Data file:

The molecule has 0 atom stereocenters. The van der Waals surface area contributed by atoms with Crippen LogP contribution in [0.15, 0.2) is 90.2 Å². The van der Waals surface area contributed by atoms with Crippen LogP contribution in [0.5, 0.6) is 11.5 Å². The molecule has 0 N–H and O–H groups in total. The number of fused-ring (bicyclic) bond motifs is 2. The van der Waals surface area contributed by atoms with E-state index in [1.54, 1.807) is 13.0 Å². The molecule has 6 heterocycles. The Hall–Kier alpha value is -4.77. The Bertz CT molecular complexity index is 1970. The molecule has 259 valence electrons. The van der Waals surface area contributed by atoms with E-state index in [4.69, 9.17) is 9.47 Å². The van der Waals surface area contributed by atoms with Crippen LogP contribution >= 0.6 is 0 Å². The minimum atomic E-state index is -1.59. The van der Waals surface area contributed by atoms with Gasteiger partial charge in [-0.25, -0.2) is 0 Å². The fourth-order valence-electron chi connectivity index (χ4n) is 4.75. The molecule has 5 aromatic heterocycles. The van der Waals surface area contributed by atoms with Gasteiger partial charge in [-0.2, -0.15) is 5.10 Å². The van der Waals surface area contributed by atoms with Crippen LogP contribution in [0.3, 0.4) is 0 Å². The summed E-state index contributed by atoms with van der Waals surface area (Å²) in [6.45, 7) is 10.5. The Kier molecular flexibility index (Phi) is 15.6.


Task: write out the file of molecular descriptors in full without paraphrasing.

The molecule has 0 atom stereocenters. The van der Waals surface area contributed by atoms with Crippen LogP contribution in [0.15, 0.2) is 90.2 Å². The van der Waals surface area contributed by atoms with Crippen LogP contribution in [0.5, 0.6) is 11.5 Å². The molecule has 0 N–H and O–H groups in total. The number of fused-ring (bicyclic) bond motifs is 2. The van der Waals surface area contributed by atoms with E-state index in [1.54, 1.807) is 13.0 Å². The molecule has 6 heterocycles. The Hall–Kier alpha value is -4.77. The Bertz CT molecular complexity index is 1970. The molecule has 259 valence electrons. The van der Waals surface area contributed by atoms with E-state index in [4.69, 9.17) is 9.47 Å². The van der Waals surface area contributed by atoms with Crippen LogP contribution >= 0.6 is 0 Å². The minimum atomic E-state index is -1.59. The van der Waals surface area contributed by atoms with Gasteiger partial charge in [-0.25, -0.2) is 0 Å². The fourth-order valence-electron chi connectivity index (χ4n) is 4.75. The molecule has 5 aromatic heterocycles. The van der Waals surface area contributed by atoms with Gasteiger partial charge in [-0.2, -0.15) is 5.10 Å². The van der Waals surface area contributed by atoms with Crippen LogP contribution in [0.3, 0.4) is 0 Å². The summed E-state index contributed by atoms with van der Waals surface area (Å²) in [6.45, 7) is 10.5. The Kier molecular flexibility index (Phi) is 15.6.